Jean Baptiste Perrin and the Brownian Motion

Jean Baptiste Perrin (1870 - 1942)

Jean Baptiste Perrin (1870 – 1942)

On September 30, 1870, French physicist Jean Baptiste Perrin was born. In his studies of the Brownian motion of minute particles suspended in liquids, Perrin verified Albert Einstein’s explanation of this phenomenon and thereby confirmed the atomic nature of matter.

In 1897, Jean Baptiste Perrin earned his PhD and was appointed lecturer at Sorbonne, Paris. Perrin was announced professor at the university in 1910 and held the position until the German occupation of France during World War II. Already in 1895, Jean Baptiste Perrin was able to show that cathode rays were of negative charge and he also determined Avogadro’s number by several methods. He explained solar energy as due to the thermonuclear reactions of hydrogen.

In 1905, Albert Einstein published his theoretical explanation of Brownian motion in terms of atoms. Perrin then conducted experiments in order to test and possibly verify Einstein’s theory. Brownian motion or pedesis is the random motion of particles suspended in a liquid or a gas resulting from their collision with the fast-moving atoms or molecules in the gas or liquid. This transport phenomenon is named after the botanist Robert Brown. In 1827, while looking through a microscope at particles trapped in cavities inside pollen grains in water, he noted that the particles moved through the water. However, he was not able to determine the mechanisms that caused this motion. Atoms and molecules had long been theorized as the constituents of matter, and Albert Einstein published a paper in 1905 that explained in precise detail how the motion that Brown had observed was a result of the pollen being moved by individual water molecules.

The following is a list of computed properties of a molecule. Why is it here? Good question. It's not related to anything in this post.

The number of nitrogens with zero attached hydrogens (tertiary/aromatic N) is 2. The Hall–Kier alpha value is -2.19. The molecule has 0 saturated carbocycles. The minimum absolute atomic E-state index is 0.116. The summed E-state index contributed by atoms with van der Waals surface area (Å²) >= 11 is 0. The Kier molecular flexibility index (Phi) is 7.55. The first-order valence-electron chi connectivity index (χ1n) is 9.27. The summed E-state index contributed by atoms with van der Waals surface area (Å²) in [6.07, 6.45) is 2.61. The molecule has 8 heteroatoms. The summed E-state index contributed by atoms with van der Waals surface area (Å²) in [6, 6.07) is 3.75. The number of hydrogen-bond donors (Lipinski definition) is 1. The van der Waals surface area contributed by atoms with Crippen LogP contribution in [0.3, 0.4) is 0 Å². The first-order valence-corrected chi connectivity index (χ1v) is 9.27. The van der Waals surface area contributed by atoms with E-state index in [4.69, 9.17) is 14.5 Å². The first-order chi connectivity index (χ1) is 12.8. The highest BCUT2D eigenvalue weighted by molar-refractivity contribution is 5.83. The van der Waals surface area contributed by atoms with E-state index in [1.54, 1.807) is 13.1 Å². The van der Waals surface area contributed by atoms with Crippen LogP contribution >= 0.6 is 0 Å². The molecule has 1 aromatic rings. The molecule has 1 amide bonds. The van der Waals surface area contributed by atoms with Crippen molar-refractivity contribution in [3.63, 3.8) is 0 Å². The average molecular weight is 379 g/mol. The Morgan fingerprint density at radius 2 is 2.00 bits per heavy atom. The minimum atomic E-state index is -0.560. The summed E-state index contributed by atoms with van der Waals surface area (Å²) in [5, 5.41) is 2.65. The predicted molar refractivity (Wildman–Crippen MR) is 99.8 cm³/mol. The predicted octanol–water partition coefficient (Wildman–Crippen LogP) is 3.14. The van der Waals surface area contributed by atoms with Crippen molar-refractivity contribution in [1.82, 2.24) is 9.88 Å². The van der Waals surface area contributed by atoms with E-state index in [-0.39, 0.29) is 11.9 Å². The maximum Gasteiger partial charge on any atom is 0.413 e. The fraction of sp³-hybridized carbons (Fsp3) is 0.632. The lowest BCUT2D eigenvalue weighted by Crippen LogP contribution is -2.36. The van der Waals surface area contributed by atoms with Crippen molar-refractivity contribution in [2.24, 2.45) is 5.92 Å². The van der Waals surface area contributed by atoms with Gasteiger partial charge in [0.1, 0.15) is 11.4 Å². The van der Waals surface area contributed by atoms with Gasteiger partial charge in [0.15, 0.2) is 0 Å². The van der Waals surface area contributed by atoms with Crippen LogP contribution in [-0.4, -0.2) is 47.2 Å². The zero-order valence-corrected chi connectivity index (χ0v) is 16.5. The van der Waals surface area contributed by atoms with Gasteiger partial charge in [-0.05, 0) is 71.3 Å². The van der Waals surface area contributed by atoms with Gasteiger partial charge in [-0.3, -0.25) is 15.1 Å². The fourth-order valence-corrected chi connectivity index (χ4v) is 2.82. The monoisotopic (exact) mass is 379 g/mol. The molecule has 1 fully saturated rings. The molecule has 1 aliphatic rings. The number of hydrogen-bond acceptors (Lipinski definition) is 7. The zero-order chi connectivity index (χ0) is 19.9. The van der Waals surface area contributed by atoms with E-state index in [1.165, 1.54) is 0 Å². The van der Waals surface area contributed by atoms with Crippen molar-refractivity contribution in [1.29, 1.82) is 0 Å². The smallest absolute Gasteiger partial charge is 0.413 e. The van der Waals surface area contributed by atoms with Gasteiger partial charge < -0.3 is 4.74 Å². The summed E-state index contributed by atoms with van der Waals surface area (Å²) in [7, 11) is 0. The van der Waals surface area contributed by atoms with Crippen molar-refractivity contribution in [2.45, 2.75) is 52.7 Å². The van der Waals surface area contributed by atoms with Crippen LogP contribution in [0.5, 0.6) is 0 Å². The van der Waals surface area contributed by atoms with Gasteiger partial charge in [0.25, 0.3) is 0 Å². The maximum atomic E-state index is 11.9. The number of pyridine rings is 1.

Einstein’s first predictions were at first refuted by several scientists including The Svedberg and Henri. However, Chaudesaigues (1908) and Perrin (1909) were able to confirm Einstein’s theory, which constituted empirical progress for the kinetic theory of heat. In essence, Einstein showed that the motion can be predicted directly from the kinetic model of thermal equilibrium. The importance of the theory lay in the fact that it confirmed the kinetic theory’s account of the second law of thermodynamics as being an essentially statistical law.

At yovisto, you can learn more about Atomic Theory in a lecture by Sylvia Ceyer at MIT.

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